Sketch done by one of Earl’s biggest fans, Dave Singley.
From the Toeblock to My Block, the Lore of Earl Lives On.
The story of Earl is one so eerily remarkable, that sometimes I find it hard to believe myself. Archaic perspectives reflected happenings of this sort, in long-ago tales of Elders visiting the jejune; emerging from a thin line that separates the obvious from the unseen, and settling into the land of lore. Maybe it is my mind that has coaxed reality to shape itself in the likeliness of wonder… no one will ever know, not even me. However, my instincts stay thick and unchangeable, like a stubborn ego. This story has followed me around like a shadow for years. It is one I have babbled of before, and will babble of again–here, perhaps for the last time; unless, that is, Earl happens to return.
The first time I met old Earl, he came in the form of a rickety cat—one that roamed the tropic alleys of South Beach, Miami. After being kicked out of his own home for pissing all over the house, Earl had decided to seek shelter in the Toeblock IN Miami; probably because he was either embraced by dirty derelicts like myself, or because he could dodge detection due to all of the blacking out that was going on.
“…or because he was able to dodge detection due to all of the blacking out that was going on.”
His manners were not capricious, as the old cat would consistently settle himself at my feet, and relentlessly nag my attention with a series of dilapidated grunts, and attempted meows. I would pay my respect by running my fingers through his matted hair, soothing the old bones that his deteriorating skin sheathed.
Earl takes advantage of a sleepy Kehoe
photo: Andrew Mcmullen
However, the haggard cat was not so popular with other tenants of the Miami Toeblock; specifically Matt Kehoe. Earl used to immensely bother Kehoe, for the cat’s grungy demeanor clashed worlds with Kehoe’s meticulous cleanliness. Every time Kehoe fell asleep, old Earl would hobble into the small beach apartment–usually with the help of my turned eye–and immediately, like a magnet with a mind, would find where Kehoe was snoring. With a small grunt, and a few attempts, Earl would make himself a comfy bed out of Kehoe.
While Kehoe dreamed of large breasted women and his life as a rap star, the cat he so much loathed dreamed directly atop him; about fish dinners, milk, and perhaps death. Usually, this scenario would end with Kehoe waking up, only to noticed the old cat snoring away. Fuming with short-stack aggression upon finding Earl clamped to his back, Kehoe would grab Earl by his scruff, and toss him out of the house; all the while cursing my name and my judgement for allowing the matted cat into the Toeblock. Earl remained for the remaining entirety of that Toebock House. When I finally left that Southern Beach, Earl followed my heart, and the spirit of the Earl followed my feet; yearning for the respect often yearned for from an endangered soul.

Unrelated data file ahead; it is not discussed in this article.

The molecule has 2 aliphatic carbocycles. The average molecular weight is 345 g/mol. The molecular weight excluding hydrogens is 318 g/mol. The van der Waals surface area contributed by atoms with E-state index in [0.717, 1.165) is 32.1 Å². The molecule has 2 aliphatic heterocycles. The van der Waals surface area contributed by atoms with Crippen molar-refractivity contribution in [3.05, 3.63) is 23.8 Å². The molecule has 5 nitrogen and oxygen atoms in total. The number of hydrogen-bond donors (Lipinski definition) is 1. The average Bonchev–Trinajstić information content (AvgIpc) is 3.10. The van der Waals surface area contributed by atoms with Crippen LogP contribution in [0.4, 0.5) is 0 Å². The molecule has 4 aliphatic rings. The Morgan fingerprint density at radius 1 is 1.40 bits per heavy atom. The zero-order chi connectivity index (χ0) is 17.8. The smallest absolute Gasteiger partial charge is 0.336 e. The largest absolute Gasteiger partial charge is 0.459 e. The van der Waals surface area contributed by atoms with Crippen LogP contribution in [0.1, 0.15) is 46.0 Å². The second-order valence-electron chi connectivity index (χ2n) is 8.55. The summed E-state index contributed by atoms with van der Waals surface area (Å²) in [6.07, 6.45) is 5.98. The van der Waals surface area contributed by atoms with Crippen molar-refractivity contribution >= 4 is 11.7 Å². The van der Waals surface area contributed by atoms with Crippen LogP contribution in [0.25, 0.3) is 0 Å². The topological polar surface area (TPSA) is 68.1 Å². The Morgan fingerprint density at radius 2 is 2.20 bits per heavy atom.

photo: Andrew Mcmullen
“I’d know that haggard glare anywhere: it was Earl.”
The second encounter I had with Earl was less intimate. It happened 3 years later, on the opposite coast, in a much colder, foggier community. I was smoking a cigarette, attempting to distract a crouching emotional dysfunction, on a 6 x 4 porch, also a second story patio. A clicking startled my daze, and over the horizon of the porch’s top step, a haggard, beaten, yet familiar, face rose like a hesitant sun. The face belonged to a battered raccoon–the most tore-up raccoon my eyes had ever met. At first, I was frozen with trepidation, fearing that the beast would attack me at any moment. There was a stand-off between the raccoon and I, and it ended when the old beast grunted a familiar noise; it was Earl.
We held one another’s gazes for an instant, and in that speck of time, I felt all the pain of the broken traveler in front of me. I saluted old Earl with respect, all the way until he hobbled onto a neighboring house, and creaked off into the hazy night.
Earl the Elder. photo: Andrew Mcmullen
A few weeks ago, my wife and I were caught off guard by a large shadow swiftly sweeping by our front door. The culprit climbed up into a tree, directly on the other side our backyard’s fence. An obtrusive spotlight resides on the neighboring unit’s roof, and it rudely blasts into our backyard all night, confusing my plants, and immeasurably pissing me off. The light, also, illuminates the tree, and like a prison break gone bad, the culprit was caught in the flaring beam, hypnotized by the sheer ridiculousness of this light. It was a possum. I thought nothing about the scavenger… until a week or so later.
I was enjoying the calm that comes before any storm, and I heard this crunching noise. I wearily peeked over my fence to investigate, and saw the same possum that lives in our tree. He was large, beat-up, lost, and crunching away on only-The-Creator-knows. I noticed a huge bald spot on his back as he locked his senile eyes onto mine, and swiftly I realized: I knew those eyes. They were the eyes of the beaten and forgotten, of the rambling and wise, of the endangered spirit. I’d know that haggard glare anywhere: it was Earl.
photo: Andrew Mcmullen
It has been nearly a decade since the old spirit latched onto me, back in that distant time of the Toeblock IN Miami. To keep the lore pumping strong, I left some leftover potatoes at the base of the possum’s tree; a few nuggets of respect for the old tired spirit of Earl.